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MasterCard - Condemns cryptocurrencies but embraces blockchain

Blockchain technology shakes the financial world because it does not require central management agencies, banks or third-party payment systems. This reason makes many traditional financial institutions not support this new technology, and the main concern is that over time it may make their systems obsolete.

Let's talk about the global bank card provider MasterCard. Over the past few years, the company’s position on cryptocurrency and blockchain technology has been somewhat polarized. This card vendor maintains a certain distance from the virtual currency, and CEO Ajay Banga took a stern attitude in 2017 and marked the cryptocurrency as “junk” in October.

Banga firmly believes that digital money needs to be issued by the government before his company provides any support. As he told the Times in India, "The non-government prescribed currency is rubbish."

In addition to Visa, MasterCard has been skeptical of Bitcoin and other cryptocurrencies as early as 2014. A video produced by MasterCard by Southeast Asia CEO Matthew Driver emphasizes that cryptocurrencies lack trust and transparency:

"If it's an anonymous transaction, it sounds like a suspicious transaction, which means why someone needs to trade anonymously?"
Driver's remarks focus on the idea that cryptocurrencies are used for malicious purposes, as various cryptocurrency blockchains provide encrypted anonymity for point-to-point transactions.

Instead of attempting to explain the value of distributed ledger technology (DLT) or cryptocurrencies, this video highlights that anyone who uses virtual currency for trading will try to hide his own track, for whatever purpose.

In addition, he praised MasterCard’s achievements but denied the fees they paid or the lawsuits they were involved in, including the settlement agreement that resulted from the US$6 billion in U.S. retailer’s transaction fees. In 2012, VISA signed the agreement.

In spite of this, promotional materials are just like this. While advertising MasterCard's services, they try to discredit Bitcoin and cryptocurrency. These cryptocurrencies started to become popular at that time.

Say NO for cryptocurrencies and YES for blockchain

Fast forward to 2018, the company's policy on cryptocurrency has not changed much. In March, Ari Sarker, the co-president of MasterCard Asia Pacific, said that the company is willing to support the national virtual currency launched and operated by the Central Bank.

When Sarker responded to Driver in their 2012 campaign, he denounced support for anonymous cryptocurrencies - only the state-issued virtual currency would be considered:

"As long as it is supported by regulatory agencies and real value... It is not anonymous, it meets all regulatory requirements and we will study with greater interest."
Although MasterCard shied away from Bitcoin and cryptocurrencies, they have been developing their DLT-based products for the past 12 months. In conclusion, it is believed that the MasterCard R&D Center has submitted more than 30 patents for blockchain and cryptocurrency related projects.

Blockchain supports B2B and real-time trading

In November 2017, MasterCard submitted a patent based on a blockchain payment system. It promises merchants to implement timely remittances and quickly track the cumbersome verification of payments from the customer to the issuing bank. This process may previously require several days of processing time.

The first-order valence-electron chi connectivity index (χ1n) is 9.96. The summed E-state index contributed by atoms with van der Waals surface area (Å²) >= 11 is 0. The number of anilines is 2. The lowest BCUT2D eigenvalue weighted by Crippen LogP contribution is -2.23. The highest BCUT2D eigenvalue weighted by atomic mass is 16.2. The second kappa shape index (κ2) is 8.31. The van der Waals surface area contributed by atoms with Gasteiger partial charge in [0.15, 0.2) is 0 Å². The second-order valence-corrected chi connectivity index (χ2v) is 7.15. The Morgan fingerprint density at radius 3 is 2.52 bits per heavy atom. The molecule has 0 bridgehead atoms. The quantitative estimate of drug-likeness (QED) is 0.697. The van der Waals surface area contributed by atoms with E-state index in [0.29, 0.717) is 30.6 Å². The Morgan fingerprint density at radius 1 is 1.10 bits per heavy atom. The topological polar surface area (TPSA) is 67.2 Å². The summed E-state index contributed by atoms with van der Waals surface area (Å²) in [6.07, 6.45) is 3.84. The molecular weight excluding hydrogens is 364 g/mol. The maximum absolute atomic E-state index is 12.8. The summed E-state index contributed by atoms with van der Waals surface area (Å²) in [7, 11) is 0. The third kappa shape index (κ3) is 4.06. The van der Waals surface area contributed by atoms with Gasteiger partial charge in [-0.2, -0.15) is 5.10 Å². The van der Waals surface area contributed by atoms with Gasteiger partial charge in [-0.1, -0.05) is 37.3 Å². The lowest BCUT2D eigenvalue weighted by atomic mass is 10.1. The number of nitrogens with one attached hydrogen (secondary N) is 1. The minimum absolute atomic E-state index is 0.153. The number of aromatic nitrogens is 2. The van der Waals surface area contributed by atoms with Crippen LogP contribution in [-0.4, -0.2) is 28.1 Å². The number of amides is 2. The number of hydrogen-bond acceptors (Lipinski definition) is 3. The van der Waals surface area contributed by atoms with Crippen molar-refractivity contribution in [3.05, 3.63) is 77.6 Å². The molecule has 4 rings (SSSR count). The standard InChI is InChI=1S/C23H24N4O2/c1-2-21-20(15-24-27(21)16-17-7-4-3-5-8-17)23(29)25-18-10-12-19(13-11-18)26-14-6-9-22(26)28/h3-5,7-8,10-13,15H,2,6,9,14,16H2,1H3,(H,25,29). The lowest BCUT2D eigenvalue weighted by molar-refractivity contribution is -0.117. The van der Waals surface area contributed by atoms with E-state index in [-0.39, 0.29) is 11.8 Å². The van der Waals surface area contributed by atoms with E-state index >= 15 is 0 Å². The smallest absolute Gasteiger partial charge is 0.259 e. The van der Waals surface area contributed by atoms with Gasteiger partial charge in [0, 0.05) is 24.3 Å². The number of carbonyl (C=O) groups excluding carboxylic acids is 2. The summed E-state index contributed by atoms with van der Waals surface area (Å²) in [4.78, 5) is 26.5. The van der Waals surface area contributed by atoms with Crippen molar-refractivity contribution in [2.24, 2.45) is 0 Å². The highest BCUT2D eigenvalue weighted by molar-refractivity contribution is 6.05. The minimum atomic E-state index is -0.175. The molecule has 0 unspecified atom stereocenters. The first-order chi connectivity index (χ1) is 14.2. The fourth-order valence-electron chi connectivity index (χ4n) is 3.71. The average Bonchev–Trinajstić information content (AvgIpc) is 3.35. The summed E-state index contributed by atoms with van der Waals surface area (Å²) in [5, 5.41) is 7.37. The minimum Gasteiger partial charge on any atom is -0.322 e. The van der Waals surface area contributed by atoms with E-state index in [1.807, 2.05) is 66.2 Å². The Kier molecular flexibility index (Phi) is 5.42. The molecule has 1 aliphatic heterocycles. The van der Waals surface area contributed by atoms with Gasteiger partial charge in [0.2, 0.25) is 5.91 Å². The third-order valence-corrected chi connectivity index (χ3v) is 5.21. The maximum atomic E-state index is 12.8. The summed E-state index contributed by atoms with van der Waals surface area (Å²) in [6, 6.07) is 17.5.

Just a month ago, MasterCard launched a business-to-business payment system based on DLT. Using the security and transparency provided by blockchain technology, MasterCard introduced products that they believe are "safe, reliable, auditable, and easy to extend."

As estimated by Accenture in January 2017, if banks adopt blockchain technology, banks can save up to 30% in infrastructure costs. It is likely that these cost savings are the driving factors behind MasterCard's active adoption and implementation of blockchain solutions in several businesses.


ID and credential verification

MasterCard’s recent patent submission in the United States was released on April 12, again confirming this. The company plans to launch an identity identification (ID) and credential protection and verification system supported by blockchain technology.

This is a solution designed to prevent falsification of credentials and credentials – by storing identity and credential data in an immutable database. The content is outlined here, but it is essentially a semi-private GL solution that allows only authorized nodes to submit and update such data.

Bitcoin pilot program in Japan

While MasterCard is firmly opposed to using Bitcoin as a currency, Sarker also told the British Financial Times that the company is conducting bitcoin pilot projects in Japan.

The program allows Bitcoin holders to use 'know your customers' and 'anti-money laundering components' and honor them on MasterCard. Even so, Sarker made it clear that this is not the traditional mode of operation on the MasterCard network.

He also stated that they are immersing 'toes in water' and 'recognize reputational risks'. Ironically, many MasterCard customers may be interested in such services.

Desiring blockchain

Even MasterCard seems to be scrambling to hire the best blockchain technology elite to continue developing their payment processing systems.

On April 12, Irish Science and Technology News reported that MasterCard launched 175 new positions at its Dublin office. MasterCard is looking for blockchain experts, software engineers, data scientists, cloud infrastructure experts and information security experts. All these new positions form part of the blockchain development team.